March 18, 2022

Christ the Cornerstone

Halfway through Lent, let’s focus on loving God and our neighbor

Archbishop Charles C. Thompson

“All ate the same spiritual food, and all drank the same spiritual drink, for they drank from a spiritual rock that followed them, and the rock was the Christ” (1 Cor 10:3-4).

With this Sunday’s liturgy (the Third Sunday of Lent), we find ourselves nearly halfway into our six-week Lenten journey. Perhaps this is the right time to ask ourselves how well we’re doing in our observance of the Lenten practices of prayer, fasting and generous giving. If we do a quick examination of conscience now, it’s not too late to make any adjustments that may be necessary.

In his 2022 Lenten message, Pope Francis quotes St. Paul’s saying that “God has poured love into our hearts through the Holy Spirit” (Rom 5:5). What are we doing with the gifts of love that we have received from God’s bounty? Are we cultivating them, allowing them to grow, and sharing them generously with otahers? Or have we buried them, neglecting the opportunities we have been given to fan the flames of our love for God?

As Pope Francis reminds us, “Faith does not spare us life’s burdens, but allows us to face them in union with God in Christ, with the great hope that does not disappoint.”

Life is hard sometimes. We can be bitterly disappointed—especially if we place our trust in ourselves or other people, rather than in the kindness and mercy of the infinite, all-powerful God who loves us and invites us to love him in return. Hope in him does not disappoint. It allows us to experience directly the tenderness and closeness of God.

The Scripture readings for the Third Sunday of Lent emphasize God’s closeness to us even as they remind us that God is the Wholly Other, a mystery beyond our comprehension.

The first reading from the Book of Exodus (Ex 3:1-8a, 13-15) contains the powerful story of God’s appearance to Moses in the burning bush. Here we find several paradoxes. First, the bush is on fire, but it is not consumed. Then God invites Moses to come closer but warns him saying, “Come no nearer! Remove the sandals from your feet, for the place where you stand is holy ground” (Ex 3:5). And finally, God reveals his name (“I am who am”) (Ex 3:14), but even then he remains a mystery.

In fact, when God tells Moses, “This is what you shall tell the Israelites: I AM sent me to you” (Ex 3:14), he knows that, by itself, this will only confuse them. That’s why he has to add: “Thus shall you say to the Israelites: The Lord, the God of your fathers, the God of Abraham, the God of Isaac, the God of Jacob, has sent me to you” (Ex 3:15).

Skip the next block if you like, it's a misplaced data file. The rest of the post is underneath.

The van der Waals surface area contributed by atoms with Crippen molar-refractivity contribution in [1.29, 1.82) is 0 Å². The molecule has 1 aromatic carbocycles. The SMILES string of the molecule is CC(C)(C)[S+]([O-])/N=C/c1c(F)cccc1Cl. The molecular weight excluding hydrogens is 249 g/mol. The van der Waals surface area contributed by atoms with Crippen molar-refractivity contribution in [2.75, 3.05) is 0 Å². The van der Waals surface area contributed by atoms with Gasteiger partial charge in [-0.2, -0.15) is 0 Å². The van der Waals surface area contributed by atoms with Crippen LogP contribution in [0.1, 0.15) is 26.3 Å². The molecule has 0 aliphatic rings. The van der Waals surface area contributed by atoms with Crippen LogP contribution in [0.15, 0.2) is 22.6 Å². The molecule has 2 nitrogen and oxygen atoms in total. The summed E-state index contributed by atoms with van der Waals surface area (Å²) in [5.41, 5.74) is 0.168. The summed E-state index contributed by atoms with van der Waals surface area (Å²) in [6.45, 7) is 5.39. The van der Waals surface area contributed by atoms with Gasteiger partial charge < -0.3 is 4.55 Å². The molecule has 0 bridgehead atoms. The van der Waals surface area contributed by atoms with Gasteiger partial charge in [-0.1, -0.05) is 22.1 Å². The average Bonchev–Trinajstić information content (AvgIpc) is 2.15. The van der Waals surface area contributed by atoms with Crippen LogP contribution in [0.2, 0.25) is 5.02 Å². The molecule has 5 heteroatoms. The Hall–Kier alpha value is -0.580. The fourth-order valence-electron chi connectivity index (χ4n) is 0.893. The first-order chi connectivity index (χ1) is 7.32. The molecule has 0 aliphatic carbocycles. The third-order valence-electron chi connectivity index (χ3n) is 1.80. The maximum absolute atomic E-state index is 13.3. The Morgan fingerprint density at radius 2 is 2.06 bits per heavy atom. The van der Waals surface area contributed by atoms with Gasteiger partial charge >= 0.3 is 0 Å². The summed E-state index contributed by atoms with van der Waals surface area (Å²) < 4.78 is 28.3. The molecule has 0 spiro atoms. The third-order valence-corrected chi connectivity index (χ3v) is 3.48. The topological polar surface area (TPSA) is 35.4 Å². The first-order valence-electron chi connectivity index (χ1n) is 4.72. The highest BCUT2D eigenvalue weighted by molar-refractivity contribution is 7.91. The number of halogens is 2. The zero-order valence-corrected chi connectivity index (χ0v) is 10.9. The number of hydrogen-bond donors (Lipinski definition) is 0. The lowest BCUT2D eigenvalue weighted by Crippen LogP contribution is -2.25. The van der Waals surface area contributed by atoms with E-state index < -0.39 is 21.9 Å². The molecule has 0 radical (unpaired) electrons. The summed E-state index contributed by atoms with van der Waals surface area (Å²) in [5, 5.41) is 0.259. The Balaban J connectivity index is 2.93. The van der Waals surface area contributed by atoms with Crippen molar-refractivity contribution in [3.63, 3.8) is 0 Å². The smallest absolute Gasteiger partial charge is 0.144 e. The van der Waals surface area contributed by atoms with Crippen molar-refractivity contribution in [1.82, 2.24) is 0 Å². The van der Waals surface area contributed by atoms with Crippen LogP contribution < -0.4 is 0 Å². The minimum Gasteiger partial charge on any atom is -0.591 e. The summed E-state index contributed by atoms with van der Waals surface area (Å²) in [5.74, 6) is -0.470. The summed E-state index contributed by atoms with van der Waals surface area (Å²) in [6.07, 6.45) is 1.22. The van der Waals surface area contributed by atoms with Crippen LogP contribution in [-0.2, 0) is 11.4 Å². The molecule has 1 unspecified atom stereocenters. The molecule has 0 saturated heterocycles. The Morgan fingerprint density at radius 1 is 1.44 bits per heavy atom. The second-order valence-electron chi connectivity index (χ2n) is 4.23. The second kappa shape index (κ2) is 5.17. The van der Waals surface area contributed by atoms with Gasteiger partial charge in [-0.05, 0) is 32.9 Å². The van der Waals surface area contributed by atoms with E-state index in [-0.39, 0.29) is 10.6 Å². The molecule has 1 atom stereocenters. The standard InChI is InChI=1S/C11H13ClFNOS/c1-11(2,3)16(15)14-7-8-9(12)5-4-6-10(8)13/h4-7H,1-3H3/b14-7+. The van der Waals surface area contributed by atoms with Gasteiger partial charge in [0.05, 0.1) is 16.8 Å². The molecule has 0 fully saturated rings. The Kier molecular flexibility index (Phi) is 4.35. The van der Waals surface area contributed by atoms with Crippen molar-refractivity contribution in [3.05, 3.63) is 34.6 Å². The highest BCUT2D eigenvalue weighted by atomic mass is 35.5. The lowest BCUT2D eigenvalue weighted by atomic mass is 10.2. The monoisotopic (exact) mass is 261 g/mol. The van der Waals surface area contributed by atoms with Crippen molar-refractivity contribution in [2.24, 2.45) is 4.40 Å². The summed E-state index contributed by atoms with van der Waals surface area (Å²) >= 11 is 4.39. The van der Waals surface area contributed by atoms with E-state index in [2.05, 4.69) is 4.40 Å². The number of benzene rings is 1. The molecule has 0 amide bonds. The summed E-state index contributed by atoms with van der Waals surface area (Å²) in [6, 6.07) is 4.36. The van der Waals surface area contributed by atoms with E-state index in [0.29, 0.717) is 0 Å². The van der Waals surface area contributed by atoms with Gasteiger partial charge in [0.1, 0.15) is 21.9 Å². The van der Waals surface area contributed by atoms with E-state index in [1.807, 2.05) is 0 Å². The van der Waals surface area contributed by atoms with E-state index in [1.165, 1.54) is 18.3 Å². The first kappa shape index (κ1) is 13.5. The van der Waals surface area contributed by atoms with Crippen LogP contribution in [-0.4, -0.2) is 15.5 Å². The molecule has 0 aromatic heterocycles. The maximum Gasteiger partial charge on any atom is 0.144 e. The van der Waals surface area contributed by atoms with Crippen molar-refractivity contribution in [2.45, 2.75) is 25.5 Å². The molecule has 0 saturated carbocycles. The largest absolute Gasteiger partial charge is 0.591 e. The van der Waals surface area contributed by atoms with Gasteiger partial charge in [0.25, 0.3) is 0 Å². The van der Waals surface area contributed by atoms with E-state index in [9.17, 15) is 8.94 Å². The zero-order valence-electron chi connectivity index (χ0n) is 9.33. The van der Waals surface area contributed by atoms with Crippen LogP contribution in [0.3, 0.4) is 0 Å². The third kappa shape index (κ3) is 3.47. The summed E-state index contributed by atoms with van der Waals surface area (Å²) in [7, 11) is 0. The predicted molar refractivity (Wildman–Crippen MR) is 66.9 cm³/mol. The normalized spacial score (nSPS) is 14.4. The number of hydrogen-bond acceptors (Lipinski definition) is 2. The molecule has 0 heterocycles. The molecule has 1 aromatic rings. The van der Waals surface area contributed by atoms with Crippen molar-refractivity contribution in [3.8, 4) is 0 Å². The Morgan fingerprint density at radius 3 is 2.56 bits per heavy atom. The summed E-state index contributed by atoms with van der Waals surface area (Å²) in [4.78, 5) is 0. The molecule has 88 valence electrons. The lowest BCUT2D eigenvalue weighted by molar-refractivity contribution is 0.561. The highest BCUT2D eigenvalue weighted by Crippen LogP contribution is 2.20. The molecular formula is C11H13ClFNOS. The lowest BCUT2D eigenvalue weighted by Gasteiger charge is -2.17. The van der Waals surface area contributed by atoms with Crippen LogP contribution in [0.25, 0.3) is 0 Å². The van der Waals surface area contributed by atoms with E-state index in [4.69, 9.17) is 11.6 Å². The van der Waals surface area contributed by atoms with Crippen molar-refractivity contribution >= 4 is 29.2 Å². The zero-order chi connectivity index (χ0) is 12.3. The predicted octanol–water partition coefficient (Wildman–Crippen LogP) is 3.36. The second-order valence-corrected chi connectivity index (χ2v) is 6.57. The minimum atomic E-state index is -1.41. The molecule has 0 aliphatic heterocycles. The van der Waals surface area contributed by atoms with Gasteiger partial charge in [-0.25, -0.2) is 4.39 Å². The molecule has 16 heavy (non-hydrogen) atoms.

In Sunday’s second reading (1 Cor 10:1-6, 10-12), St. Paul reminds us that we are all like the ancient Israelites. We have been abundantly blessed by God, but we don’t always act like it. We need the grace of Christ, the spiritual food and drink that he gives us so generously in the Eucharist, in order to remain faithful. With this in mind, St. Paul warns us not to take our good fortune for granted, “for whoever thinks he is standing secure should take care not to fall” (1 Cor 10:12).

Finally, in Sunday’s Gospel reading (Lk 13:1-9), we are shown once again that our God is merciful. The story of the barren fig tree reminds us that although God is a just judge who will hold us accountable for the way we use all the gifts he has given us, he is also willing to give us many second chances to prove that, like the fig tree, we will one day bear fruit. God has confidence in us, and he is willing to risk being disappointed by us in order to help us thrive and grow.

The season of Lent is an opportune time for us to discipline our minds, hearts and bodies so that we can be more productive—in our spiritual life and in the practice of doing good. If we take Lent seriously, we can come to know God more intimately (especially in the person of his Son, Jesus), and we can experience firsthand the tender mercy of our God who hates sin but loves and forgives sinners.

As we continue our Lenten journey, let’s pray for the courage to move closer to God using all of the tools the Church gives us during this holy season. Let’s examine our consciences and ask how faithful we are being in our prayers, our fasting and our generous giving. Let’s also promise to do whatever we can to be more productive in doing good by loving God and loving our neighbor. †

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